Francis was the real target for Pittsburgh in this deal. Along with Samuelsson, Francis had been personally successful in Hartford. He managed to put up 70 points or more in every season except his rookie year. Francis even managed to put up 101 points the season prior to the trade. After arriving in Pittsburgh, Francis took very little time to get comfortable. He would finish the season with 11 points in 14 games for the Penguins heading into the playoffs. He helped lift the Cup that year with 17 points during the postseason, finishing sixth on the team in that category.
Francis would find another gear the next postseason. After a mediocre regular season by his standards, Francis would put up a career high 19 assists and 27 points in the postseason. His effort would put him third in team scoring and help the Penguins win their second straight Stanley Cup.
After that, Francis would get back to his regular season success, scoring 100 points the next season. He would finish his Pittsburgh career with 613 regular season points. In the summer of 1998, Ron would sign a new contract with the team that traded him away, although they would be in a new location. The trade helped bring the Cup to Pittsburgh with a team that was just supposed to sneak into the postseason. For Hartford though, it was a much different outcome.
When the trade was made, this deal was not so one sided. In fact, many professional writers and fans alike thought that Hartford go the better side of the deal. To many people’s surprise, including the Whalers, the deal did not turn out that way.
The throw in for the Whalers was Jeff Parker. Parker never actually played for the Penguins prior to the trade, signing with the club a month prior to the deal after not playing all season. He would have very little mention in the history books either. Parker’s Whaler career lasted all of four games and a grand total of zero points. But he was never supposed to be the keys to this trade.
Zarley Zalapski and John Cullen, on the other hand, were. Zalapski, a top five pick in the 1986 NHL Entry Draft, had very high expectations in Pittsburgh. He managed to produce on the offensive end with no issues, racking up 112 goals in his first three seasons with the Pens. Zalapski would add 48 more points before being sent to the Whalers. He would have some offensive success in Hartford as well, but his stay was fairly short. After just parts of four seasons, including 165 points, Zalapski was traded to Calgary in hopes of improving their blue line. It was to no avail and Zalapski will go down as a disappointment in this trade.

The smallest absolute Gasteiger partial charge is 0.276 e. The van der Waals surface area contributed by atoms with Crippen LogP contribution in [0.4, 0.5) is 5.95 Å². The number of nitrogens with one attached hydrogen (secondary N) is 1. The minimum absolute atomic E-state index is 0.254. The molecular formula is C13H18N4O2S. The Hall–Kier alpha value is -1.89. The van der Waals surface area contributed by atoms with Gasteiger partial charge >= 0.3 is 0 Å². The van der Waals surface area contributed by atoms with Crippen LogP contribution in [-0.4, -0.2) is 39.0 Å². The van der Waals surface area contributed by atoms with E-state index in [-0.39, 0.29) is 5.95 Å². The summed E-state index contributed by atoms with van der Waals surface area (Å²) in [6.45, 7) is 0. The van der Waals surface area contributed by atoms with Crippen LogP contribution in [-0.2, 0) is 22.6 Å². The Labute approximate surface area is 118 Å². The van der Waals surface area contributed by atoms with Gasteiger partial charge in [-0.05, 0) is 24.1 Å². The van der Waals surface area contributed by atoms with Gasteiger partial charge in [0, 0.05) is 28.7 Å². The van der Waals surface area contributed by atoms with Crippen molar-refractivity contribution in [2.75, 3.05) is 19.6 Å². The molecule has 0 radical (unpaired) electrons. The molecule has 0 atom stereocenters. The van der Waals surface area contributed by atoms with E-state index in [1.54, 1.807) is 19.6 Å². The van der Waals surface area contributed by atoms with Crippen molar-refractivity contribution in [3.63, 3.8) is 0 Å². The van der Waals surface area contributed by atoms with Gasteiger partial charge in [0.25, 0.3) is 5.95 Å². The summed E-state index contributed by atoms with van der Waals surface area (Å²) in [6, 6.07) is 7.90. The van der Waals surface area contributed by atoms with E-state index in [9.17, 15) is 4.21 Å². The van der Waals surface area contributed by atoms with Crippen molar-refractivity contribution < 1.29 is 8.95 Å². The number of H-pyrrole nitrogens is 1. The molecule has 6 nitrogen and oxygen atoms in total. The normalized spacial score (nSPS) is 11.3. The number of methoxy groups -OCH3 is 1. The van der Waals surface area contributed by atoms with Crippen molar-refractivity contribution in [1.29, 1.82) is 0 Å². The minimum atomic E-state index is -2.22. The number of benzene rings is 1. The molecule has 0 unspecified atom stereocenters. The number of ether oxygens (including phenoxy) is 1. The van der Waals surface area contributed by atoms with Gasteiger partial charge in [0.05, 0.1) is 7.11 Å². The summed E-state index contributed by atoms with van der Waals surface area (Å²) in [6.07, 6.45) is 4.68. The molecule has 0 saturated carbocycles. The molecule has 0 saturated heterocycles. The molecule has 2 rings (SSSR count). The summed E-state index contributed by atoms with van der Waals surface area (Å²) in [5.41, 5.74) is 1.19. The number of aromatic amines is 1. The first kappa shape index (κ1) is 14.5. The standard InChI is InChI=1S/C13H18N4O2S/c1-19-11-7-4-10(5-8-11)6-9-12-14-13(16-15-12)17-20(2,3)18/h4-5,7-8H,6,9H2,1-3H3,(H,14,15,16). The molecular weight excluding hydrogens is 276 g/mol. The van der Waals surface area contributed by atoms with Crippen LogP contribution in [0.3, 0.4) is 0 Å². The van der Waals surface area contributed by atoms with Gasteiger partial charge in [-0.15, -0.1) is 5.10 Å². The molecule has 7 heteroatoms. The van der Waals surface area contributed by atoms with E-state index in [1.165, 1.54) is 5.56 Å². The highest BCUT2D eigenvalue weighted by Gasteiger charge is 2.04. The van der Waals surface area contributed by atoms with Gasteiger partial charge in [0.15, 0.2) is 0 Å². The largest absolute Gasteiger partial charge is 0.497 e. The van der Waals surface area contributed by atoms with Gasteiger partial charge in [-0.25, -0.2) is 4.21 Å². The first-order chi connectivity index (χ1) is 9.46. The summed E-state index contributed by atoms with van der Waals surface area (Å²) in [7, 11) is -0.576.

But neither of the aforementioned pieces can compare to the return the Whalers got for Cullen. The season prior to the trade, Cullen became a force to be feared in the NHL. He put up 32 goals and 92 points in his sophomore year, intriguing many general managers around the league. The following season Cullen never slowed down. Through 65 games prior to the trade, he had already managed to put up 94 points in 65 games. It was beginning to look like he was going to become a star in the league for years.
When the Penguins general manager Craig Patrick offered the then 26-year-old to the Whalers it was impossible to turn down. The Whalers were struggling to get fans to embrace the team and buy tickets. They believed Cullen could be the answer. He was young, fast and could score in bunches. The Whalers brass thought the fans would be crawling over each other to buy tickets. Things didn’t exactly work out that way. The following season Cullen would only manage 77 points, still a team high by a wide margin. That season would end up being Cullen’s first and only full season in Hartford though as the following year, after only 19 games, Cullen was traded to the Maple Leafs for a second round pick.
The final nail in the Whalers coffin may have been losing Francis and Samuelsson. The Whalers would last only four more seasons in Hartford before being moved 1,007 kilometres southwest to Raleigh, North Carolina. They became the Carolina Hurricanes and have gone on to win the Stanley Cup once. But the questions remain if things would have been different had Francis and Samuelsson not been traded away.
Dishonourable Mentions: Whalers trade Mark Howe and a 1983 third round pick (Derrick Smith) to the Philadelphia Flyers for Greg Adams, Ken Linseman, 1983 first round pick (David Jensen), and 1983 third round pick (Leif Carlsson); Whalers trade Pat Verbeek to the New York Rangers for Glen Featherstone, Michael Stewart, 1995 first round pick (Jean-Sebastien Giguere), and 1996 fourth round pick (Steve Wasylko); Whalers acquire Paul Coffey, Keith Primeau and a 1997 first round pick (Nikos Tselios) from the Detroit Brenda Shanahan and Brian Glynn